One of the things that first spurred me to think seriously about New England’s complex regional history in the twentieth century, and its evolving place within the larger nation, was the Congressional election of 2008, when the Democratic Party swept the last Republican from the six states’ U.S. House seats. The moment seemed to symbolize New England’s status as a liberal outlier, even within a very strong year for Democrats nationwide. Obviously, partisan control of House seats is a crude metric: it obscures more-complex realities in voting patterns for other elected offices, it fails to distinguish between party and ideology, and it doesn’t capture intra-regional diversity very well. Still, the 2008 results—along with other indicators, including the rapid advance of state recognition of same-sex relationships and surveys showing atypically low levels of religious adherence—bespoke a New England that stood apart from the national mainstream.
What intrigued me is when and how this “liberal New England” had come to be, especially given the historical image, and to some significant degree the reality, of flinty Yankee conservatism. Then, in the wake of Tuesday’s election results, which included Republican victories in both New Hampshire U.S. House races, I wondered whether New England was, even by this crude metric, actually all that exceptional any more. So, as a way to start answering these questions, I decided to throw together a quick graph of the historical data on Democrats’ share of New England’s House seats to see what sort of light it could shed. Here it is:
After the jump, some amateur, first-impression political science. What’s immediately striking here is that, in most elections since 1930, the Democratic share of House seats in New England has largely risen and fallen in line with the party’s national fortunes—with a few big exceptions. And the elections of 1958 and 1994, the two biggest exceptions, seem to have been consequential turning points, dividing the last eighty years into three distinct periods.
First, between 1930 and 1956, the lines representing Democrats’ regional and national share of available seats basically track one another, but with New England Democrats under-performing by about 20-to-30 percentage points. I’d imagine that this gap resulted partly from a fundamental tilt in the Republicans’ favor in the region, and partly from distortions in the national figure due to single-party rule in the South.
Then, in 1958, when Democrats nationally gained nearly 50 seats amid an economic recession, they picked up nine in New England alone, including all six of Connecticut’s seats. Although the party did not hold all of these gains, for roughly the next thirty years, its percentage of the New England delegation roughly matched its overall strength in the House, never falling below fifty percent.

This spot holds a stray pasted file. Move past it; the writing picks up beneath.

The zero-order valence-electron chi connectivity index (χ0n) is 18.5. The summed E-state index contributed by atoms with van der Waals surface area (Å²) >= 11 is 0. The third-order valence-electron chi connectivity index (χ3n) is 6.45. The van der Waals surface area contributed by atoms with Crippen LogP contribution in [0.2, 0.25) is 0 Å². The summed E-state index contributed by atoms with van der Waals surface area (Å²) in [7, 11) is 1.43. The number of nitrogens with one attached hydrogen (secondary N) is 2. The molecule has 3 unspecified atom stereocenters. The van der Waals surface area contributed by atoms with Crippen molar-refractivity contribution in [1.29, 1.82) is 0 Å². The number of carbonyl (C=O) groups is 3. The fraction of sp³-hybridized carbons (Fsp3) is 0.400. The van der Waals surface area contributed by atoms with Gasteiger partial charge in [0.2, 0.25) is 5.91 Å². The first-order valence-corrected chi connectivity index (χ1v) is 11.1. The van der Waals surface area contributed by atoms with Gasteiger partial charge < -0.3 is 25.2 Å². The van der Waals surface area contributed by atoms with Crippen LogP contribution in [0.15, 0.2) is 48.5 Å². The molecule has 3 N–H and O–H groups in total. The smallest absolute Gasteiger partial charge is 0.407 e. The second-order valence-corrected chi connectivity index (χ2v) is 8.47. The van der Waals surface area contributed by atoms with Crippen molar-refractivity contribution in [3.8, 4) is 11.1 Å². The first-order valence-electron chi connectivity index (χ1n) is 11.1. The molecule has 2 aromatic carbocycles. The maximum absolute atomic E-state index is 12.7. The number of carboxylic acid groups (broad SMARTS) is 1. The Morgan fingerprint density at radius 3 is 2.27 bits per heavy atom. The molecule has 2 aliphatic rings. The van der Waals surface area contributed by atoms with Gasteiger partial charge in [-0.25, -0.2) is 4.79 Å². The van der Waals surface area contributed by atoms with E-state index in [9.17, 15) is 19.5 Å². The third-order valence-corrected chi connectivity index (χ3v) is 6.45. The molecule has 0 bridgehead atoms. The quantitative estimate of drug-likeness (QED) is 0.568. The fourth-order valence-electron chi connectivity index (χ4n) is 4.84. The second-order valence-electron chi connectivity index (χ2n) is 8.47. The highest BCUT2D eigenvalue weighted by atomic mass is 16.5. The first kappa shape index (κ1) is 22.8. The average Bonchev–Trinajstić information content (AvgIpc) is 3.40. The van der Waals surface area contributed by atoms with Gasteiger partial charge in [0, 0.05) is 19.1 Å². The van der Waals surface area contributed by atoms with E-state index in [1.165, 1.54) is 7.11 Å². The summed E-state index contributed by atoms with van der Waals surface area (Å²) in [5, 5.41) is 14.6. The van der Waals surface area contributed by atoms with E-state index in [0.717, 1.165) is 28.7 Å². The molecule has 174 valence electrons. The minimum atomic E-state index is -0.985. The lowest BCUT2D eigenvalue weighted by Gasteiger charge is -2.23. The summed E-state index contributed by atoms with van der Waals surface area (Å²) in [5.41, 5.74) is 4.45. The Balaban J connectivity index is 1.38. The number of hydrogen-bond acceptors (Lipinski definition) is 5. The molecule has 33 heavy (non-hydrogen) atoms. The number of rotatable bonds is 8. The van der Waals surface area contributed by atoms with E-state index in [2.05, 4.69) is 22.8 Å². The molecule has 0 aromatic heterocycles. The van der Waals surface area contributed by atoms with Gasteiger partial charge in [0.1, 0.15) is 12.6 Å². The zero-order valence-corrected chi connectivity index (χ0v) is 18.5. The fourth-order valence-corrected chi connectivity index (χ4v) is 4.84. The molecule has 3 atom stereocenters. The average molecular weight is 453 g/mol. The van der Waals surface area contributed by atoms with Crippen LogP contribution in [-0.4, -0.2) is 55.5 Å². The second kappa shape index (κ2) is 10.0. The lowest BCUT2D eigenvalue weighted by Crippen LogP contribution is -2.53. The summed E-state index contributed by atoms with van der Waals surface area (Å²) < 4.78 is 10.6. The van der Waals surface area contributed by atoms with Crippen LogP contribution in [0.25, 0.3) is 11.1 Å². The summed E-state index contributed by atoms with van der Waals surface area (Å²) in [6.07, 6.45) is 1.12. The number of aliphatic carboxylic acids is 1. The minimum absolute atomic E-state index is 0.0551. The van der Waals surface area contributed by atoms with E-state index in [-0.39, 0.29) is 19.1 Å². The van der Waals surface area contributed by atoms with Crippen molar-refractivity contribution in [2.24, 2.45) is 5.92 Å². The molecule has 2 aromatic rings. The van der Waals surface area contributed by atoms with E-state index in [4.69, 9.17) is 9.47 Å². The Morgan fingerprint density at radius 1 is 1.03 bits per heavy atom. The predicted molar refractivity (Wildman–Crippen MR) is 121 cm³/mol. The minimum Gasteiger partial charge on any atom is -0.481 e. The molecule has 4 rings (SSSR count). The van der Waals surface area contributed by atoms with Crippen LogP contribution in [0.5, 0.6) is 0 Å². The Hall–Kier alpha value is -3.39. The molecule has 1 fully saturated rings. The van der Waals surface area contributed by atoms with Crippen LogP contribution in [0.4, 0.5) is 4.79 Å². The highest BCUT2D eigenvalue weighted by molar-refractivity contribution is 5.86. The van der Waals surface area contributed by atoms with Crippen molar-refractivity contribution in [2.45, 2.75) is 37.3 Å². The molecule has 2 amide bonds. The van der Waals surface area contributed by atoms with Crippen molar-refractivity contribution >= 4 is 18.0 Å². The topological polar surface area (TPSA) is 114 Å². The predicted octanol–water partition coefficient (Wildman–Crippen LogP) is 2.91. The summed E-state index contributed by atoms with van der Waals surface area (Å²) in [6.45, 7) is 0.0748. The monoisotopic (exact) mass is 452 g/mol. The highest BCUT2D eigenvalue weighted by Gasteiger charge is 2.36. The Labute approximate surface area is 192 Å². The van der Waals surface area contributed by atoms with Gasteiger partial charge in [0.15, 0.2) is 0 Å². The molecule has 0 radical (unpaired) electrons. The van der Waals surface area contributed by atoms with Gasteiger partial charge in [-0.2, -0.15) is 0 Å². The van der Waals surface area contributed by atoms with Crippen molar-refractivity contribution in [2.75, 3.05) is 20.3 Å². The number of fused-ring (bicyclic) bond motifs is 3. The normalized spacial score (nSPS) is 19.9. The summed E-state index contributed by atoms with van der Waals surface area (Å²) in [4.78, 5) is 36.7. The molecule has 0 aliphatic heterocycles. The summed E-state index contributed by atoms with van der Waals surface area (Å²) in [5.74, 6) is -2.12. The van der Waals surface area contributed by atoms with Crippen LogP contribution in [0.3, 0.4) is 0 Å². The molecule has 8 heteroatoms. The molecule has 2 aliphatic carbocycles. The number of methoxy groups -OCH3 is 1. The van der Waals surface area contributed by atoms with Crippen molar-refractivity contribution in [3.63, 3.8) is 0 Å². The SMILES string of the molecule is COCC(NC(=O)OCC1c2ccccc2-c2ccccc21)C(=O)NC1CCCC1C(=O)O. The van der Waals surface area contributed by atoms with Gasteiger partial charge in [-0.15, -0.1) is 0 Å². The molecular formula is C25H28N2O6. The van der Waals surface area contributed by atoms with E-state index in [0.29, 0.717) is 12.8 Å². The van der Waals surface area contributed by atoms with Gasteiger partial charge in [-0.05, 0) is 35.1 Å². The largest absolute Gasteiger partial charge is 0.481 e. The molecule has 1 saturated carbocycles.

Finally, around 1990, Democratic strength in New England began to climb steadily higher than the party’s national power. When the Republicans recaptured the House in 1994–and isn’t it remarkable to see how small the margin for the “Republican Revolution” in fact was?–the results in New England were a wash, with the parties swapping Maine’s two seats and trading a Democratic loss in New Hampshire for a pickup in Rhode Island. The Republican gains nationally, meanwhile, came largely from the final purging of many Southern Democrats. In 1996, the Democrats’ small national net gain of nine seats depended heavily on four seats picked up in New England. And in years since, the region’s Democrats have won at a steadily higher rate than the party’s candidates nationwide—even, of course, on Tuesday.
An obvious next question, then, is what happened in 1958 to fuel gains for Democrats in New England Congressional races that were not only dramatic, but evidently lasting? A 1958 article in Time, which declared, “In New England, chronic economic problems obviously played a major part in Democratic gains and sharply reduced Republican margins,” offers one possible lead. The region also lost three of its House seats—from 28 to 25—in the post-1960 reapportionment, so redrawn districts may have helped to solidify Democratic gains. Did civil rights politics play a role? Did the rise of the Kennedys? I’m curious to see what more I can dig up.
(Some notes on the graph: All data is from Wikipedia, and it reflects the party breakdowns at the opening of the Congress elected in the year indicated. Bernie Sanders is counted as a Democrat, where applicable. And the Democratic share of the 112th Congress, elected yesterday, is estimated, due to some outstanding races. Also worth noting: In 1930, the New England states had 34 House seats; in 2010, they have 22, and Massachusetts is projected to lose a seat in 2012.)